Canadian Natural Gas Rises as U.S. Heat Wave Spreads Eastward
Canadian natural gas rose on forecasts that a heat wave in the U.S. Midwest will spread eastward, increasing demand for the power-plant fuel.
Canadian gas prices, which usually follow their U.S. counterparts on the New York Mercantile Exchange, gained 1.2 percent as the U.S. National Weather Service said a “dangerous heat wave” now over the central U.S. would expand, bringing “excessive heat” to the mid-Atlantic region and South through the end of next week.
Alberta gas for August delivery gained 4.25 cents to C$3.645 per gigajoule ($3.60 per million British thermal units) as of noon New York time, according to NGX, a Canadian Internet market. September gas rose 3.75 cents to C$3.635. Gas traded on the exchange goes to users in Canada and the U.S. and is priced on TransCanada Corp. (TRP)’s Alberta system.
Natural gas in New York advanced 2.8 cents, or 0.6 percent, to $4.574 per million Btu as of 12:10 p.m.
Cooling demand in New York will be about 42 percent more than normal until at least July 25, said Weather Derivatives, based in Belton, Missouri. Power plants use 30 percent of U.S. gas supplies, according to the Energy Department.
The high in Indianapolis today may reach 90 degrees Fahrenheit, 4 degrees above normal, according to AccuWeather Inc. of State College, Pennsylvania.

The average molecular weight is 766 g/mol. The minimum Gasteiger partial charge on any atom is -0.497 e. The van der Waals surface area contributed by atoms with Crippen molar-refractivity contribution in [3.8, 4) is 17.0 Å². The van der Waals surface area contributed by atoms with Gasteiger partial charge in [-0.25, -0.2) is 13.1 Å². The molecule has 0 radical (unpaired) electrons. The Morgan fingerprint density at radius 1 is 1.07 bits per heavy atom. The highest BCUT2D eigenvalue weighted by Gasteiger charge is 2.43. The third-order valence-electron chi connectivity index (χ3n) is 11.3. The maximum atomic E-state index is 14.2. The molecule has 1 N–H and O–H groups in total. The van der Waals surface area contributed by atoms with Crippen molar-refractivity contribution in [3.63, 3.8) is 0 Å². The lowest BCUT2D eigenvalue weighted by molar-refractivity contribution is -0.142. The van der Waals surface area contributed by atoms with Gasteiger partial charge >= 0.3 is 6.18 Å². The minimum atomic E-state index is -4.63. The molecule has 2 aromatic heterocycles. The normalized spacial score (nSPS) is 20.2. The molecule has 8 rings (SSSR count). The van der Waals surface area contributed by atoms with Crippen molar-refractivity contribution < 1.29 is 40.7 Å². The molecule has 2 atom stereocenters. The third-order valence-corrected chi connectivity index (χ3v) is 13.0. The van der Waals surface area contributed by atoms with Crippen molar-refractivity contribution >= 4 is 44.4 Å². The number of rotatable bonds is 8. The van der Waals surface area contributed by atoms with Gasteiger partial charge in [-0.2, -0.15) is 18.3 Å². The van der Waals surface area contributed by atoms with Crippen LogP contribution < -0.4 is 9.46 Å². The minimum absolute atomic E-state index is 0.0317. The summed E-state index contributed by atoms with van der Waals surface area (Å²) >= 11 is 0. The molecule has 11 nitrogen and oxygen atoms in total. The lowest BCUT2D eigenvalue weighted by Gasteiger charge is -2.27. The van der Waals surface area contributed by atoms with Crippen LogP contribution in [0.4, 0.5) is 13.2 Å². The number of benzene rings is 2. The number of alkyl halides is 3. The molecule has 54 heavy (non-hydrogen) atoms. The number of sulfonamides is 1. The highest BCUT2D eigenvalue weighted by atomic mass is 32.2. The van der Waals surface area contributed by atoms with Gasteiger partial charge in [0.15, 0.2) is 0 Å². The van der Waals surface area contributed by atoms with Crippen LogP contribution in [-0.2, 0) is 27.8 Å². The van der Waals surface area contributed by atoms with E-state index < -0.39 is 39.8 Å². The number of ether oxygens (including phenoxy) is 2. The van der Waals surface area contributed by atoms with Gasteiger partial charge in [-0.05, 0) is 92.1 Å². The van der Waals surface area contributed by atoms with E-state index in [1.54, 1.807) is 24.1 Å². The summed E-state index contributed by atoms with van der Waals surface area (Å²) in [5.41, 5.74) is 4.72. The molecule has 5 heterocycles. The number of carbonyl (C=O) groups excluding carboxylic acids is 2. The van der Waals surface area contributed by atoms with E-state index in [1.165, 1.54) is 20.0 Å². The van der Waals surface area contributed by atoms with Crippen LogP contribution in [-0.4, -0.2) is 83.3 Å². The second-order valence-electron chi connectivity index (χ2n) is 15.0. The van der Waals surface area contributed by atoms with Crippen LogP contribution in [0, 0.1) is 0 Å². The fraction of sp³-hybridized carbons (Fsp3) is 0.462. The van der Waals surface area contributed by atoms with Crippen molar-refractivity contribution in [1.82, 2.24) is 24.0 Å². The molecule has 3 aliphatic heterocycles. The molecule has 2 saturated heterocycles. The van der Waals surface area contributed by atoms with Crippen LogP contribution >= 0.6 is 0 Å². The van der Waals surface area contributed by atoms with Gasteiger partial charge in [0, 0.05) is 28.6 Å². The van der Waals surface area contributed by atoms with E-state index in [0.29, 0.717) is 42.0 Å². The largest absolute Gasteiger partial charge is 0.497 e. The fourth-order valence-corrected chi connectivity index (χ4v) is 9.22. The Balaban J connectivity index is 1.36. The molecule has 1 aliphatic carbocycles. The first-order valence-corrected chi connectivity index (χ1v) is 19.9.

Volume on TransCanada’s Alberta system, which collects the output of most of the nation’s gas wells, was 15.58 billion cubic feet as of 10:30 a.m. in New York.
Gas was flowing at a daily rate of 2.71 billion cubic feet at Empress, Alberta, where the fuel is transferred to TransCanada’s main line.
At McNeil, Saskatchewan, where gas is transferred to the Northern Border Pipeline for shipment to the Chicago area, the daily flow rate was 1.1 billion cubic feet.
Available capacity on TransCanada’s British Columbia system at Kingsgate was 1.04 billion cubic feet. The system was forecast to carry 1.72 billion cubic feet today, about 62 percent of its capacity of 2.76 billion.
Gas at the Alliance Pipeline delivery point near Chicago rose 9.6 cents to $4.5556 per million Btu on July 15 on the Intercontinental Exchange. Alliance is an express line that can carry 1.5 billion cubic feet a day to the Midwest from western Canada.
At the Kingsgate point on the border of Idaho and British Columbia, gas gained 4.42 cents to $4.1174.
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